HSE said the incident could have been avoided if the school had implemented clear management arrangements to control and review the risks posed by the chemicals used in its teaching activities.
Bristol Cathedral Choir School, of College Square, Bristol, admitted that it failed to ensure, so far as is reasonably practicable, the health and safety of its employees, in breach of its duty under Section 2 of the Health and Safety at Work etc Act 1974.
It also admitted failing to conduct its undertaking in such a way as to ensure, so far as is reasonably practicable, that persons not in its employment, in this case its pupils, were not exposed to risks to their health and safety, in breach of its duty under Section 3 of the same act.
The school was fined a total of £26,000 [£8,000 for the section 2 offence and £18,000 for the section 3 offence] and ordered to pay £12,176 costs.
After the hearing, HSE inspector Susan Chivers said: “Schools need to have clear health and safety arrangements in place for their staff and students.
“They should set up adequate control systems and ensure that these arrangements are clearly understood and adhered to. They should also follow recognised guidance provided by CLEAPSS (formerly known as the Consortium of Local Education Authorities for the Provision of Science Services) and similar organisations regarding the control of risks to health and safety in practical science work.”
To learn about good practice in education, please go to:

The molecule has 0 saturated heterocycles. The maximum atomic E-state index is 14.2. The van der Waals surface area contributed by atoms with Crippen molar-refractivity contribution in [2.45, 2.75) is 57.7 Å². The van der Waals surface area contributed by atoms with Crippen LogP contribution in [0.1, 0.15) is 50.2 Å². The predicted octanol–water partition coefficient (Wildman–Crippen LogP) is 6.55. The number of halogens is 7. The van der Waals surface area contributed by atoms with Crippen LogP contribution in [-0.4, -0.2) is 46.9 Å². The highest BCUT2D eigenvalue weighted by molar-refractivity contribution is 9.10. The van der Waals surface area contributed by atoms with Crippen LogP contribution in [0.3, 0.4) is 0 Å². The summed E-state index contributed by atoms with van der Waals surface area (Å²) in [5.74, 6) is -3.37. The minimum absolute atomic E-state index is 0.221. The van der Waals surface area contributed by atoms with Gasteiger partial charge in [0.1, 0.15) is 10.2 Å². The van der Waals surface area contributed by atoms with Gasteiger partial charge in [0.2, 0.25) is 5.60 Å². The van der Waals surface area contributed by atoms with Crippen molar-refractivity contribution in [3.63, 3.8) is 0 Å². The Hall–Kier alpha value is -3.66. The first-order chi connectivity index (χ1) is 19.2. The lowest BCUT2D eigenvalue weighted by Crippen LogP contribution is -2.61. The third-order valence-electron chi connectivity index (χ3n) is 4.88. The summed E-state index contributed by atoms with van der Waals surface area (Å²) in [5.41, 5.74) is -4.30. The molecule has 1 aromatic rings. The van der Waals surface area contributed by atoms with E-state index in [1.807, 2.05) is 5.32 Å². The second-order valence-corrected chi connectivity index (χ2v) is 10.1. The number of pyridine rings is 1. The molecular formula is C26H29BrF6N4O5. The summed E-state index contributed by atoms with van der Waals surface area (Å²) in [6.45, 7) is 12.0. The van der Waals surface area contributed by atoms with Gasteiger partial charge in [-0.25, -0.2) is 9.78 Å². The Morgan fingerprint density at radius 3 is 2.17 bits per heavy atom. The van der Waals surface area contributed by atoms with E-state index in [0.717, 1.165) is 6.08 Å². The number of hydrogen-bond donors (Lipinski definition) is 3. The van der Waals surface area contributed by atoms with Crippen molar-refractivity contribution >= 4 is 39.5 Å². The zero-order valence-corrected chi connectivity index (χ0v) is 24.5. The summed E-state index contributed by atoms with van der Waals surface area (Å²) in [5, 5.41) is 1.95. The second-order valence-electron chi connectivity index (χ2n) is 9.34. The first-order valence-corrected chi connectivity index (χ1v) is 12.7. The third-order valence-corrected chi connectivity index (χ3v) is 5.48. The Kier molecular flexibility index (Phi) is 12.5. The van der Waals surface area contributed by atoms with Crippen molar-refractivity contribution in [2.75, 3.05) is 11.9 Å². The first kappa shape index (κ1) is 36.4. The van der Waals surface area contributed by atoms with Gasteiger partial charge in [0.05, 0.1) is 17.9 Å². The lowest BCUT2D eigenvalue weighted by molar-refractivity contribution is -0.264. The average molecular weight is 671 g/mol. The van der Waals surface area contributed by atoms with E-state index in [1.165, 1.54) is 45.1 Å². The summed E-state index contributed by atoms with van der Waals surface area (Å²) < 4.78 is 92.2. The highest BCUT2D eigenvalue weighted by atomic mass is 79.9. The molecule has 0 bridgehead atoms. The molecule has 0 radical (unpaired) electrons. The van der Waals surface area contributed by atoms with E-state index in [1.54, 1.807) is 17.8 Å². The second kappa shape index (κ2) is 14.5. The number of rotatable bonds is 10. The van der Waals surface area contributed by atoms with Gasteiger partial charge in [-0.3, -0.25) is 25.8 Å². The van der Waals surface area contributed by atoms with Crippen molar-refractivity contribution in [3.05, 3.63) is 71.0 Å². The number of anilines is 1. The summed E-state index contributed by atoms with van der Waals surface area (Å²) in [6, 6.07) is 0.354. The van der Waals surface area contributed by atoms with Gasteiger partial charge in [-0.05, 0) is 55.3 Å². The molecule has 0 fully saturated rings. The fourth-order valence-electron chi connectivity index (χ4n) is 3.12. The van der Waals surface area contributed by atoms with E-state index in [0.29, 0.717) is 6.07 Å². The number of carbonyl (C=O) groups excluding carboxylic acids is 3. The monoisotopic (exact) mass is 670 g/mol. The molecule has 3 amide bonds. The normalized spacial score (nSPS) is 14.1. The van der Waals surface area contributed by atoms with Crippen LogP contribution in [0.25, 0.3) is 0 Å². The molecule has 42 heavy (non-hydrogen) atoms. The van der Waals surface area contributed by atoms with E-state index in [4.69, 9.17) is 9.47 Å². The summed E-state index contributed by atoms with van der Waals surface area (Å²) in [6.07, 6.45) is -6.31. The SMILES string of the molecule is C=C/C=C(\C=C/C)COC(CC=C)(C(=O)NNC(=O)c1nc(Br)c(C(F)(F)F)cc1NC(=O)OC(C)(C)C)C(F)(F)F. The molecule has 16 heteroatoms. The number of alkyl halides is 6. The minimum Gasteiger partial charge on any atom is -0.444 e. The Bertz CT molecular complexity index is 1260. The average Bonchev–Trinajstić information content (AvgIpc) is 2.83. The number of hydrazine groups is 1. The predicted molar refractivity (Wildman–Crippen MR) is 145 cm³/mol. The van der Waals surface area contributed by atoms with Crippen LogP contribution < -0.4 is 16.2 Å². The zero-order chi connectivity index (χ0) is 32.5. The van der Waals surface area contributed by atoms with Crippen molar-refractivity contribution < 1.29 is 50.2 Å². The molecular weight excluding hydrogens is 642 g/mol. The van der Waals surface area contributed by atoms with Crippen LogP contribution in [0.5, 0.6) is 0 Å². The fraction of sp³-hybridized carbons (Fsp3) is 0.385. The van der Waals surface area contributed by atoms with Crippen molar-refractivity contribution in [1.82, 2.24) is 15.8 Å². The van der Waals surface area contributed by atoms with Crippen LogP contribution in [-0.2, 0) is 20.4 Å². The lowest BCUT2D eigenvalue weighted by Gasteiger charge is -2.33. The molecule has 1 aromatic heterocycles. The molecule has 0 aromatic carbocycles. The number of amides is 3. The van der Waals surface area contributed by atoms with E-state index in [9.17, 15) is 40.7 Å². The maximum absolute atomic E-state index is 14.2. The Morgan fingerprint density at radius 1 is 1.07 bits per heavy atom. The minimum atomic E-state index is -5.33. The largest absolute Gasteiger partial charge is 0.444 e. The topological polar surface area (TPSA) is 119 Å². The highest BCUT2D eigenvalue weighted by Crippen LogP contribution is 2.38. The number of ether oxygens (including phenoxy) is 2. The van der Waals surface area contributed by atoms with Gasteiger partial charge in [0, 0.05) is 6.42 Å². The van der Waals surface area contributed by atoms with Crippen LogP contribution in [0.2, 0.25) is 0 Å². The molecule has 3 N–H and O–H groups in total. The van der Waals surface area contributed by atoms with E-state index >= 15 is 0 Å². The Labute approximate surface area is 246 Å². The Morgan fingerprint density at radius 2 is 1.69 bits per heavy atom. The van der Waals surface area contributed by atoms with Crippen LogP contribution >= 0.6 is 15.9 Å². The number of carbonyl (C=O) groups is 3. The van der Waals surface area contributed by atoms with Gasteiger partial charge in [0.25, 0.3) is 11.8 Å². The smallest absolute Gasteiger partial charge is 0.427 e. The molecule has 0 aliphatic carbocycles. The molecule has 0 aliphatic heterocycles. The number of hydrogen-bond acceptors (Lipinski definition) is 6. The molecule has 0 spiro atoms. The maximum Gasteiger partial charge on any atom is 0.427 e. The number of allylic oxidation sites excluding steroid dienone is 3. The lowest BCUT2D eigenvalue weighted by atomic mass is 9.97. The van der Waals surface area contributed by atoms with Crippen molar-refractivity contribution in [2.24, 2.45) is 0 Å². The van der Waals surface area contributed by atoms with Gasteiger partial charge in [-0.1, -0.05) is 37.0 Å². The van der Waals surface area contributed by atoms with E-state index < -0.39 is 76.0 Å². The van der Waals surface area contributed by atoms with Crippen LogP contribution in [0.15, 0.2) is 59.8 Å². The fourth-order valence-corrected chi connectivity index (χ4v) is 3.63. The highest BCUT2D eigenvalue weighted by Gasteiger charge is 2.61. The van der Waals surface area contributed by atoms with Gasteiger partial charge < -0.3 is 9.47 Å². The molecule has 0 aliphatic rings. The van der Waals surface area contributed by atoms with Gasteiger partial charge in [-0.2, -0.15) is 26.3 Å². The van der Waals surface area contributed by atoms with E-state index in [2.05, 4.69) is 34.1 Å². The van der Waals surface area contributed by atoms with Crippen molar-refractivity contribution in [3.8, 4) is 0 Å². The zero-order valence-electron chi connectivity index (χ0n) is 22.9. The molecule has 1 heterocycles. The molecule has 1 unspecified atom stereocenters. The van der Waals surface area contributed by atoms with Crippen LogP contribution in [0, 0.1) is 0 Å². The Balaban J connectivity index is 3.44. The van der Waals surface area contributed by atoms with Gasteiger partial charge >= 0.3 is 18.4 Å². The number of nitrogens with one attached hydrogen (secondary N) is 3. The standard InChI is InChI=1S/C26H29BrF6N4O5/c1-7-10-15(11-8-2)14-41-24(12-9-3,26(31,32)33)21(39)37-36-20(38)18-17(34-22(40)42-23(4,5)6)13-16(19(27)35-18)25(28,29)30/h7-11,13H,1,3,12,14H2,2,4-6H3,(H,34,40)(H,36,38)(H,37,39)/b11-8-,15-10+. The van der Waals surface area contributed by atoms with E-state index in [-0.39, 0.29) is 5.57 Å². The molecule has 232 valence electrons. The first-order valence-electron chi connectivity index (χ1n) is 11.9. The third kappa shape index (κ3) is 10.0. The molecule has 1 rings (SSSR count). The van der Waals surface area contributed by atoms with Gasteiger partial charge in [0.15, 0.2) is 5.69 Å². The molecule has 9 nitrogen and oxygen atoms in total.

Firms fined after asbestos failings
5 January 2016
A food company and their contractor have been fined after asbestos was disturbed during building work and only identified by chance when an asbestos removal contractor attended site.
Stafford Crown Court heard no asbestos survey had been carried out by Mizkan Euro Ltd or D H Welton & Co Ltd and either company could have commissioned a refurbishment/demolition before the work commenced.
An investigation by the Health and Safety Executive found Mizkan Euro Ltd were undertaking a project to remove tanks from a factory which required the demolition of an external wall. They failed to provide an asbestos survey to enable their contractor DH Welton to quote and plan appropriately for the work to be undertaken. However, it also found DH Welton could have commissioned a survey when they discovered that Mizkan only had access to a management survey for the building.
When the wall was demolished asbestos insulation board at the top of the wall was unknowingly broken up. A skip of demolition debris was found to contain asbestos insulation board, which had been identified by an asbestos contractor who had been called to site. For the work to be undertaken correctly, a licensed asbestos removal contractor should have been appointed to remove the asbestos under controlled conditions prior to the wall being demolished.
Mizkan Euro Ltd of Chiswick Park, Chiswick High Road, Chiswick, London pleaded guilty to breaching sections 2(1) and 3(1) of the Health and Safety at Work etc Act after failing to plan and manage the work carried out under their control without ensuring that risks to health and safety are prevented. It was fined £60,000 for each charge (£120k) and ordered to pay costs of £13,589.
D H Welton & Co Ltd of Corn Street, Failsworth, Manchester admitted breaching Section 2(1) and 3(1) of the Health and Safety at Work etc Act and regulation 5(1)(a) Control of Asbestos Regulations 2012 after failing to carry out a suitable and sufficient assessment as to whether asbestos was present or liable to be present during the removal of a wall It was fined £15,000 for each charge (£45k) plus costs of £4,529.